take notice of tho fight that is on. More than
thirty organizations have been formed for tho
purpose of overthrowing prohibition.. They do
not openly attack tho amendment; . that ' is
neither necessary nor wise. All they need to do
is to secure a congress that will change tho al
coholic percentage.
The Supreme Court has declared that congress
has power to fix tho alcoholic percentage;' pro
vided, of course, the beverage is not to be mado
intoxicating. But there may be a difference of
opinion as to what constitutes intoxicating
liquor. A per cent that. would intoxicate a be
ginner would not, of course, intoxicate tho old
toper. Just where the Supreme Court would
draw the line if it were called upon to nullify
a percentage law no one can say in .advance.
Until the decision was rendered the question
would bo in doubt and saloons-would open up
everywhere. But even graver consequences are
possible. A "wet" congress could refuse money
to enforce tho law and that would bo equivalent
to repeal. Even one House could obstruct ap
propriations. It is necessary, therefore, that
the drys shall bo on their guard in every district
and in every state in which a Senator will bo
elected. Put none but the faithful on guard.
If the "wets" get control of congress prohibition
will hecome the only issue untfl congress is
again "dry," and one back-set would encourage
the "wets" to continue their efforts in the hope
of again catching tho "drys" napping.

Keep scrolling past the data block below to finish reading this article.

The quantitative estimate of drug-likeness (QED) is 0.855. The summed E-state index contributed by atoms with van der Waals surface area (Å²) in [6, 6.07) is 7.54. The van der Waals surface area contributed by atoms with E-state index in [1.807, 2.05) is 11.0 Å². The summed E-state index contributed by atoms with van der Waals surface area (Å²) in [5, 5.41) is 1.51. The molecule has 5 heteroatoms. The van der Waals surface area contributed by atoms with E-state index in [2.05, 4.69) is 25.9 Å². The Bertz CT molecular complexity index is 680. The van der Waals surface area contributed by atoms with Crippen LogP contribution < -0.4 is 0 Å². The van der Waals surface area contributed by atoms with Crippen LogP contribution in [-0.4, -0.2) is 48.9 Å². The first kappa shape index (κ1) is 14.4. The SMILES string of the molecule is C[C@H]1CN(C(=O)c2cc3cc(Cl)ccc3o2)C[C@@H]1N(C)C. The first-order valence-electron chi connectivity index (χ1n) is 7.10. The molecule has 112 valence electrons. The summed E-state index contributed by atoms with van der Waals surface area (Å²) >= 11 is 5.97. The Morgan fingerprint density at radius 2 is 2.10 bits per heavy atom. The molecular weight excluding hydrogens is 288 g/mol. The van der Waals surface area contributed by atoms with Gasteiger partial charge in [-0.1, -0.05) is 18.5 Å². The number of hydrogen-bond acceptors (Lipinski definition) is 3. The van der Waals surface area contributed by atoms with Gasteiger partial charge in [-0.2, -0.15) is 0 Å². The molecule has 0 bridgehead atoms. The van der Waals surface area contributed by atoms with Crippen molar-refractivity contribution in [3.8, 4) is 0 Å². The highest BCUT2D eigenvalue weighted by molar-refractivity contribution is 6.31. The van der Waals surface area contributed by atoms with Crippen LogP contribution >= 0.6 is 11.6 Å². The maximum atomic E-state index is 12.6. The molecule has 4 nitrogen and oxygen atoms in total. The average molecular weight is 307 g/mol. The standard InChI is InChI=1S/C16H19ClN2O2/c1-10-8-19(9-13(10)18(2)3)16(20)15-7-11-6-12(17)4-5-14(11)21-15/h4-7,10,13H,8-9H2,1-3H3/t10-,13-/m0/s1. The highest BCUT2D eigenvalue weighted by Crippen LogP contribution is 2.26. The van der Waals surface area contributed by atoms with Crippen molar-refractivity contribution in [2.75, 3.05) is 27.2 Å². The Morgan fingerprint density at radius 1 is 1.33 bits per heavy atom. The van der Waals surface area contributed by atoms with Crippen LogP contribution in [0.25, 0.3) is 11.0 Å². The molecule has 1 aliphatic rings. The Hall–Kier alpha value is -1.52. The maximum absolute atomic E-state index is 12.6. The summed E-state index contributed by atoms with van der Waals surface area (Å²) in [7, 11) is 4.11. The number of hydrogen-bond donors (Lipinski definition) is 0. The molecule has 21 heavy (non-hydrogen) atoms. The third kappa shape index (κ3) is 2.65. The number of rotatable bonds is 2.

Every man and every woman who favors pro
hibition should be on the alert. Let no man bo
nominated for congress or the senate who is not
openly and unequivocally for the law as it now
stands and for any additional laws that may be
found necessary to make prohibition effective.
The "wets" have nd politics they have simply
thirst. They are not interested in other ques
tions; they think only of this question. The
"drys" must not allow their Interest in other is
sues to lead them into carelessness. Vigilance
is the price of law and order. Let all be awake
and on guard. W. J. BRYAN.
The "pioneer selclom receives thereward that
he earns. He discovers, usually at great sacri
fice to himself, the riches of undeveloped coun
tries and, when tho hidden wealth Is proclaimed
to the world, others come in and profit by his
explorations. As a rule, he passes away before
hfs prophecies are entirely fulfilled and is re
membered by monuments or distinctions, often
In the form of cities and counties named after
him. While the visible rewards bestowed upon
the pioneer are usually very Inadequate, he has
what money cannot buy the satisfaction - that
comes with the consciousness of service ren
dered; This is really the richest reward that any
one can earn.